February Guest Blog Spot

Condo Assocation Contract Determines Insurance Responsibility

by: Ryan Hanley

Owning a condo comes with a lot of perks.  You don’t have to mow your lawn.  You don’t have to paint the exterior.  You don’t have to shovel your driveway.  Many of the annoyances that come with owning a home are handled by the condo association.  Unfortunately, there can also arise the misguided belief that included in the perks of owning a condo, is the idea that responsibility for insurance the physical condo structure falls solely to the condo association. 

After purchasing a condo it is important to understand that there are physical portions of the structure that you are responsible for purchasing coverage on.  You must look into your condo association by-laws to verify exactly what portion of the condo you are responsible for insuring.  The language within the by-laws will most often read one of two ways:

  • Responsibility from studs in, or
  • Responsibility for betterments and improvements.

Studs In

Though the exact wording will vary, the most common agreement for insuring a condo places the responsibility of insurance on the unit owner for building coverage from the frame, or studs, of the building into the condo unit.  This property includes interior walls, fixtures, cabinetry, flooring, molding, doors and all other physical features included within the condo unit.  The dollar amount of coverage is held in Coverage A – Dwelling Coverage on your condo policy.  Placing a dollar value on this coverage can be tricky.  One suggestion is to talk with the condo association president or the property manager and find out what it cost to build each unit. 

If obtaining the cost to build each unit is not possible then you must estimate based on local building and labor costs.  Contact a trusted building contractor in the area to get a feel for cost-per-square-foot to build in your particular geographic area.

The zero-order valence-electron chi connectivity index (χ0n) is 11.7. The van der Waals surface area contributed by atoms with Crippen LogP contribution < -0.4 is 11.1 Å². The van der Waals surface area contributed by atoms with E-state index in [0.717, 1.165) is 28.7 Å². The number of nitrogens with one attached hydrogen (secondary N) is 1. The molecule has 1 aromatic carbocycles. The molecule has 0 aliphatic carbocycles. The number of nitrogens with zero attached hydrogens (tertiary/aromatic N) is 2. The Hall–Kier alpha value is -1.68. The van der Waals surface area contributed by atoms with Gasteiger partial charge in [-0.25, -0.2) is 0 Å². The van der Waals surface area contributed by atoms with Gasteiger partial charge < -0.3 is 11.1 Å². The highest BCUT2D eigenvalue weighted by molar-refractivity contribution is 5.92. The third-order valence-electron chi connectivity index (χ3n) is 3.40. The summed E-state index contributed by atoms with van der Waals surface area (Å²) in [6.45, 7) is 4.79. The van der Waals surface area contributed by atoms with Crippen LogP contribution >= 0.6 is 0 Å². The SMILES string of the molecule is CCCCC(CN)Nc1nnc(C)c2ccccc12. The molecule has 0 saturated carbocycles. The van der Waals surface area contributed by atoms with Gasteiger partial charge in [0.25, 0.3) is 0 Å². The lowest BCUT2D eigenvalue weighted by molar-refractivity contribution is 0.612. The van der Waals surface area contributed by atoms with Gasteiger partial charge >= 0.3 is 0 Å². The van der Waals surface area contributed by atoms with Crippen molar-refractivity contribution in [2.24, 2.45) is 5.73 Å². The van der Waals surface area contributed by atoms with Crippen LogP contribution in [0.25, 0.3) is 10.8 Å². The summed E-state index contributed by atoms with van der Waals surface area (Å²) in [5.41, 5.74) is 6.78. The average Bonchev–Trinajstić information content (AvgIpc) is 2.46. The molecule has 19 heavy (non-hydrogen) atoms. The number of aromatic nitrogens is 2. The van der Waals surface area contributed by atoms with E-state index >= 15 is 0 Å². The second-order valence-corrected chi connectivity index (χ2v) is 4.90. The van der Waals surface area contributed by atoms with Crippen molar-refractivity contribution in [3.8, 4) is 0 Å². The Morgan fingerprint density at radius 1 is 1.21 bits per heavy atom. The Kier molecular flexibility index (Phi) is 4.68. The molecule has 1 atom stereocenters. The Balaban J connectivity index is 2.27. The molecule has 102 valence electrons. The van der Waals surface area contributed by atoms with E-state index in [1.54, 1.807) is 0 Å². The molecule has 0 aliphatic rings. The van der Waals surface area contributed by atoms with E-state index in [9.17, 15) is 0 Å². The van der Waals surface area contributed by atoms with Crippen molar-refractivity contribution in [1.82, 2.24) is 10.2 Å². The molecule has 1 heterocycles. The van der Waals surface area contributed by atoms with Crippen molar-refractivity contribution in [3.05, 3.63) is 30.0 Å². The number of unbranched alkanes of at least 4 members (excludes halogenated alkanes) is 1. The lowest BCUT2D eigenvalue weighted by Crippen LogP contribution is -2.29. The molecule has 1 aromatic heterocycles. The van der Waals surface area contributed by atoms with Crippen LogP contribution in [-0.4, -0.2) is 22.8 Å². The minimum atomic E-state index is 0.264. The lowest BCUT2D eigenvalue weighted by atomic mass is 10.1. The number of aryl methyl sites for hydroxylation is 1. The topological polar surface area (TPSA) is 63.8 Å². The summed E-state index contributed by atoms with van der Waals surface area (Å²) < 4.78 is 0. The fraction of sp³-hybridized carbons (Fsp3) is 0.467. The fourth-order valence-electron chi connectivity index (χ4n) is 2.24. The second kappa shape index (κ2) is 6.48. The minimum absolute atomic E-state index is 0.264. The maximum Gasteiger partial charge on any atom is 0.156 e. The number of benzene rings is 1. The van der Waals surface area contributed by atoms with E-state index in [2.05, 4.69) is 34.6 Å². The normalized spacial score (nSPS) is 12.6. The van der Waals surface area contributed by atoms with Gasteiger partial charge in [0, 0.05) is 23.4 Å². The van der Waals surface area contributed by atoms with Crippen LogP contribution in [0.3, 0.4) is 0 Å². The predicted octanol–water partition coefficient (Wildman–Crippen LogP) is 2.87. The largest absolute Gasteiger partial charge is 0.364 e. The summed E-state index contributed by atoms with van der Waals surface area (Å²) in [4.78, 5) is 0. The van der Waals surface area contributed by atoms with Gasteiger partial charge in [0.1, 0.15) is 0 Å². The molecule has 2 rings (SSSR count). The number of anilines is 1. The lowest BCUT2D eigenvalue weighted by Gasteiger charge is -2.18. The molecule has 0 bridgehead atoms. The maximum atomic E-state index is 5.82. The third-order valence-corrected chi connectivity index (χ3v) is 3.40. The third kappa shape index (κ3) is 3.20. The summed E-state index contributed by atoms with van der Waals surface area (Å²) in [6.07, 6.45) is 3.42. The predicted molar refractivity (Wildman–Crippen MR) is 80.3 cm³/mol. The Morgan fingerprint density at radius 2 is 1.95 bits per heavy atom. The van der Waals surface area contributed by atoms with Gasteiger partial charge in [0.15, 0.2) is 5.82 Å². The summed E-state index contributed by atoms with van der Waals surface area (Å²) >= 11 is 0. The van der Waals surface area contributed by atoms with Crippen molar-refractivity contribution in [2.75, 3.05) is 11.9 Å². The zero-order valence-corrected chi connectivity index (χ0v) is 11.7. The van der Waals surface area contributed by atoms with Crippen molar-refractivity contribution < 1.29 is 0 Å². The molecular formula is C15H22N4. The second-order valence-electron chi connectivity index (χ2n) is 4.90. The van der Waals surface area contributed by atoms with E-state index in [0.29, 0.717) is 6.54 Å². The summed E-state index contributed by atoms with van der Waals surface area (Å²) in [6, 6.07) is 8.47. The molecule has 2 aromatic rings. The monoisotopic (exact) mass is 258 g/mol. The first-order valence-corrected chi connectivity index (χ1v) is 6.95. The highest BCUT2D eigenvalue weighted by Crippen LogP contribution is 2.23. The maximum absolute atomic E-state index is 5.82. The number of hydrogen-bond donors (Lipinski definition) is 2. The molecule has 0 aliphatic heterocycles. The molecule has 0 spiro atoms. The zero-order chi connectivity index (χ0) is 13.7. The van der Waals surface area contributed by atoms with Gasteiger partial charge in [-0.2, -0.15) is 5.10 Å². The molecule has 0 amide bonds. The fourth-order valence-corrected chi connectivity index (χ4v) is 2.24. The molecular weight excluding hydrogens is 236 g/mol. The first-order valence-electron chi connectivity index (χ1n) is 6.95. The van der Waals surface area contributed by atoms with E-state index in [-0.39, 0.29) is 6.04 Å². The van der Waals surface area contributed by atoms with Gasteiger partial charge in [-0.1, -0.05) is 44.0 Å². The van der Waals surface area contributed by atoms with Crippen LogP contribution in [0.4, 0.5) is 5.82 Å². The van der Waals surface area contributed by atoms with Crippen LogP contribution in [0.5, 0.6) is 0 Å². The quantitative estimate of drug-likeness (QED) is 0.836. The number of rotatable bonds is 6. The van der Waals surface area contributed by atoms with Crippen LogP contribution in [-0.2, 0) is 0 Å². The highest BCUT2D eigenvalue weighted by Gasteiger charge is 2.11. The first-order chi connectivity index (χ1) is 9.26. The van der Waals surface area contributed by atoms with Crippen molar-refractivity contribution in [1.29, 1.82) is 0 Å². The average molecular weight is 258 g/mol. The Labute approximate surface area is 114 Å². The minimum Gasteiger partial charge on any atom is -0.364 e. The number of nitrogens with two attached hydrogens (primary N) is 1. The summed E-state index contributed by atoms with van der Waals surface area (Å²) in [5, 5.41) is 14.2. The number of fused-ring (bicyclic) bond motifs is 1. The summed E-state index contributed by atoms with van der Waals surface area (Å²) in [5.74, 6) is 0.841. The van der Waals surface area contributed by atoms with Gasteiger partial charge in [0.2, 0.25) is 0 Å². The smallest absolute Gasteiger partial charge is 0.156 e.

When it comes to determining the dollar amount of coverage it will also help to lean on the experience of your independent insurance agent. 

Betterments and Improvements

Another very common agreement for insuring a condo leaves the unit owner only responsible for purchasing coverage to repair any betterments or improvements to the condo from its original purchase condition. 

In this type of arrangement the unit owner would insure upgrades such as replacing linoleum with marble tile or changing out a ceiling light for a crystal chandelier.  The dollar amount of Coverage A – Dwelling Coverage on your condo policy would increase as you add “upgraded” features to the condo unit.

It is important to contact your independent insurance agent immediately upon beginning work so the dollar amount of the project can be added to your policy in the event of a loss.

The Contract Matters

What I hope you take away from this article is that the condo association by-laws are very important.  The language in that document determines who will be responsible for what in the event of a loss.  If you find the wording to be confusing or convoluted contact a lawyer.  Whatever you do make sure that your responsibilities as the condo unit owner are clearly defined and verify with your independent insurance professional that you have the correct corresponding policy.

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Ryan Hanley is a New York State-licensed property-casualty, life and health insurance agent for The Murray Group, proudly serving all of the Albany / Capital Region and New York Tech Valley.

Ryan was born and raised in Albany, N.Y. In 2003, he received his bachelor's degree from the University of Rochester in Mathematics. Ryan began his insurance career at The Murray Group (formerly Guilderland Agency) in May 2008, and serves the agency alongside his father-in-Law, brother-in-law and wife, Lauren, whom he married in June 2009.

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